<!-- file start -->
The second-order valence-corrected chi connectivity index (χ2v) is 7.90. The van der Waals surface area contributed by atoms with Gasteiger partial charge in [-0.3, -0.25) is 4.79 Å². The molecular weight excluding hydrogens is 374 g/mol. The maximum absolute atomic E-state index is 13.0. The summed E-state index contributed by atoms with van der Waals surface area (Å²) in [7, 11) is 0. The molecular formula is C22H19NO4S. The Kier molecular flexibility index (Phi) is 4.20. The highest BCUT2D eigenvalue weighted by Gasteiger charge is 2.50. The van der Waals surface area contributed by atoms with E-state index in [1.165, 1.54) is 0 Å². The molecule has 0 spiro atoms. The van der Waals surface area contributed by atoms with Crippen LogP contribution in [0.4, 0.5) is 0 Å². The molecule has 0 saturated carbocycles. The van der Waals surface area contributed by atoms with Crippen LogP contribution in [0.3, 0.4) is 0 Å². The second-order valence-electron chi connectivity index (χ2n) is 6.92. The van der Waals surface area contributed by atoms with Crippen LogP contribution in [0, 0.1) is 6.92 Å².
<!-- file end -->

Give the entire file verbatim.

The second-order valence-corrected chi connectivity index (χ2v) is 7.90. The van der Waals surface area contributed by atoms with Gasteiger partial charge in [-0.3, -0.25) is 4.79 Å². The molecular weight excluding hydrogens is 374 g/mol. The maximum absolute atomic E-state index is 13.0. The summed E-state index contributed by atoms with van der Waals surface area (Å²) in [7, 11) is 0. The molecular formula is C22H19NO4S. The Kier molecular flexibility index (Phi) is 4.20. The highest BCUT2D eigenvalue weighted by Gasteiger charge is 2.50. The van der Waals surface area contributed by atoms with E-state index in [1.165, 1.54) is 0 Å². The molecule has 0 spiro atoms. The van der Waals surface area contributed by atoms with Crippen LogP contribution in [0.4, 0.5) is 0 Å². The molecule has 0 saturated carbocycles. The van der Waals surface area contributed by atoms with Crippen LogP contribution in [0.3, 0.4) is 0 Å². The second-order valence-electron chi connectivity index (χ2n) is 6.92. The van der Waals surface area contributed by atoms with Crippen LogP contribution in [0, 0.1) is 6.92 Å².